Learning the language of music publishing and how it works can be daunting. As a musician and songwriter, it’s important to take advantage of all revenue streams available to you. Here we’ll talk about what a Performance Rights Organization (P.R.O.) is, what they do, and how they can help you collect royalties for your music.

What is a Performance Rights Organization?

A Performance Rights Organization (P.R.O.) helps songwriters and publishers get paid for the use of their music by collecting public performance royalties. Public performance Royalties are paid out to songwriters, composers and lyricists whenever their music is performed on radio stations (terrestrial, streaming, satellite), on TV shows or commercials, or played in live venues or businesses. They do not collect mechanical royalties, sync fees or digital performance royalties associated with the master recording.

How do P.R.O.’s get paid?

Any commercial premises that plays music publicly must obtain a license from a P.R.O. to do so. Restaurants, music venues (bars, amphitheaters, performance halls, etc.), sports arenas, stores, shopping malls, amusement parks, airports, hospitals and any other public place that plays music will likely require a license from a P.R.O. in order to play that music.

Which is the best P.R.O. for me?

Although there are many worldwide P.R.O.’s, in the U.S. you can choose from ASCAP, BMI, and SESAC.

There is no right or wrong choice, but you should know that you can only be affiliated with one P.R.O. at a time. Many artists base their decision on the P.R.O. of their favorite artists or recommendations from their musician friends. Below we’ve provided a little background information about ASCAP, BMI, and SESAC which will hopefully help with your decision.

Comparisons of Performance Rights Organizations

ASCAP (The American Society of Composers, Authors and Publishers)

Launched: 1914

Official site: ASCAP.com

Location: New York, London, Miami, Puerto Rico, Los Angeles, Nashville, Atlanta

Home to over 585,000 composers, songwriters, lyricists, and music publishers, ASCAP is a non-profit that is “the only performing rights organization in the US owned and governed by songwriters, composers and music publishers. Our Board of Directors is made up entirely of writers and publishers elected from and by the membership every two years.” (ASCAP.com)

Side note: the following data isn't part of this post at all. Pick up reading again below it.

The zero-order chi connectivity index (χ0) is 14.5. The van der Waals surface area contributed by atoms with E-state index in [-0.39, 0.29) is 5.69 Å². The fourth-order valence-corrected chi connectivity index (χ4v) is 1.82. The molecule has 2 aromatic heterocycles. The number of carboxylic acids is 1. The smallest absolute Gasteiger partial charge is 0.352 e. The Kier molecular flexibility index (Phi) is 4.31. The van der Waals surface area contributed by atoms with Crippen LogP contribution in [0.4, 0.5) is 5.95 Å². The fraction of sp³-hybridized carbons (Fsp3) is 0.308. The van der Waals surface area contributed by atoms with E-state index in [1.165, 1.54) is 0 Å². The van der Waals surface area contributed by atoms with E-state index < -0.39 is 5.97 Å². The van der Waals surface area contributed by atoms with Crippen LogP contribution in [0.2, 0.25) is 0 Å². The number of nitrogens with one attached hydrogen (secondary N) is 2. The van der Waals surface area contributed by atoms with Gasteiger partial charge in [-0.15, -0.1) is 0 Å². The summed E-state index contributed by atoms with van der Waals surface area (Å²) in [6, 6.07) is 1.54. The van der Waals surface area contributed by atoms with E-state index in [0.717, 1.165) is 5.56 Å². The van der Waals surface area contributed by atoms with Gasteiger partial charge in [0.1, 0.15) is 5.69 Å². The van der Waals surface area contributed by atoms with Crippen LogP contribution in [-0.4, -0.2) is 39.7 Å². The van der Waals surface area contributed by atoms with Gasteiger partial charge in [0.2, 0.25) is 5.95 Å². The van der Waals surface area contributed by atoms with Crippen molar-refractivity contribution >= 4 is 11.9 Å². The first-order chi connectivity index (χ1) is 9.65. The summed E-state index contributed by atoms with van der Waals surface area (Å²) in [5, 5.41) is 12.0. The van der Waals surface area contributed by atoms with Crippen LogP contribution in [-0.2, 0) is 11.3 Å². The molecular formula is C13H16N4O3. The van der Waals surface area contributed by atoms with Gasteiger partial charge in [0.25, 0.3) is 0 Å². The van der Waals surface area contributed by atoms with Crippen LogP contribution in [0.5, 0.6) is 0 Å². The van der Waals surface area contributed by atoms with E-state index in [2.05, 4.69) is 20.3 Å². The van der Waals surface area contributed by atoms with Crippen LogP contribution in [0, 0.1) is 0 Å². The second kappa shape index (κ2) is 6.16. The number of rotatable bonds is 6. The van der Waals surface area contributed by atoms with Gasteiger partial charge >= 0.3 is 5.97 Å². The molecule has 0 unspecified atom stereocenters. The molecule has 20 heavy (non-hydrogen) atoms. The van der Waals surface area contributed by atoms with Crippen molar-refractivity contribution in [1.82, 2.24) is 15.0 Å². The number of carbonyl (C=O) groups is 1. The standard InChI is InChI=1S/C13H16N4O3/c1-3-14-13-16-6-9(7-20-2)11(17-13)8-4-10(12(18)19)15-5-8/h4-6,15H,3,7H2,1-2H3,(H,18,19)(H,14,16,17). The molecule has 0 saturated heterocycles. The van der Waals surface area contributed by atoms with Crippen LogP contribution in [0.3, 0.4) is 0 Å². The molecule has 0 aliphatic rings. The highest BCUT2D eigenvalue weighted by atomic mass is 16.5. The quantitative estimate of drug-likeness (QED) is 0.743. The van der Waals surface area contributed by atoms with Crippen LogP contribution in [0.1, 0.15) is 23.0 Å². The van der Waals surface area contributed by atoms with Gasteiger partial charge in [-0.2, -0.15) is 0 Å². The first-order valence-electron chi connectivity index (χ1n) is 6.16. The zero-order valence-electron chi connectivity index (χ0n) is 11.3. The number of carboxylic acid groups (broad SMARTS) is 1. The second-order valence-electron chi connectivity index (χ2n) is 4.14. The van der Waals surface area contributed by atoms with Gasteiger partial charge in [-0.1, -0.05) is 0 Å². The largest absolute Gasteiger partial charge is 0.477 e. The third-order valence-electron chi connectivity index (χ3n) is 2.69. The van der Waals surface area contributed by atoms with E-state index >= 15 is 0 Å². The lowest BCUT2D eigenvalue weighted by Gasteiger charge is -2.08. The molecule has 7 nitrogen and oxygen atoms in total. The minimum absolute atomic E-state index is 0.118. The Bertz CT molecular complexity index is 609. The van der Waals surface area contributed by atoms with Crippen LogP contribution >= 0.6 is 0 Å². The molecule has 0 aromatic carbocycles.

Fee: One-time fee of $50 as a writer, $50 as a publisher.

Publishing Companies: In order to collect your publisher’s share of royalties as an ASCAP member, you must have an ASCAP publishing company.

BMI (Broadcast Music, Inc.)

Launched: 1939

Official site: BMI.com

Location: Nashville, New York, Los Angeles, London, Atlanta, Miami, Puerto Rico

Founded by radio executives as a non-profit, BMI now boasts more than 700,000 members. According to its website, “BMI is the bridge between songwriters and the businesses and organizations that play their music publicly…BMI serves as an advocate for the value of music, representing nearly 12 million musical works created and owned by more than 700,000 songwriters, composers and music publishers.”

Fee: Free for songwriters, $150 as a publisher

Publishing Companies: You do not need a publishing company to collect your publisher’s share of royalties at BMI.


Launched: 1930

Official site: SESAC.com

Location: New York, Los Angeles, Atlanta, Miami, London, Nashville

According to its website, “SESAC is the only U.S.–based Music Rights Organization that administers public performance, mechanical, synchronization and other rights.” SESAC represents over 400,000 songs on behalf of its 30,000 affiliated songwriters, composers, and music publishers. However, is not open to all songwriters; instead, you must receive an invitation to join. Additionally, SESAC pays royalties on a monthly basis, rather than quarterly. Its site reads, “With an international reach and a vast repertory that spans virtually every genre of music, SESAC is the most innovative and most technologically adept of the nation’s performing rights organizations.”

Fee: None (join by invitation only).

Don’t leave money on the table!

While considering which P.R.O. to join, make sure to collect all money owing to you. P.R.O.’s divide the licensing money for a song into two parts, the writer’s share and the publisher’s share. This means that out of each dollar your song earns in performance royalties, 50¢ goes to the writer(s) and 50¢ goes to the publishers. If you have a publisher they will want to collect their share and will likely register your songs with a P.R.O. themselves.

If there is no publisher listed for your songs then P.R.O.’s keep the publisher’s share and you will only be collecting half of the royalties available to you. Working with a publisher can have its benefits, especially if you don’t have the resources or support to effectively promote your songs. A good publisher can get your songs performed or recorded by other bands and may earn you more licensing fees. If you do choose to self-publish, make sure to register yourself as a publisher with your P.R.O. so you can collect both the writer’s share and the publisher’s share.



Iris Rogers · January 30, 2018 at 7:44 pm

If a composer(s) grants an assignee the perpetual, irrevocable, royalty free, transferable exclusive right to use and exploit the composition for all purposes in any way linked to the marketing, advertising and promotion of the business of the assignee, can the composer continue to receive royalties via PRS, BMI, ASCAP or SESAC? Or has he lost all rights to the music? Please let me know as soon as possible.


Iris Rogers

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Cliff Hosea Sichalwe · May 3, 2019 at 2:58 am

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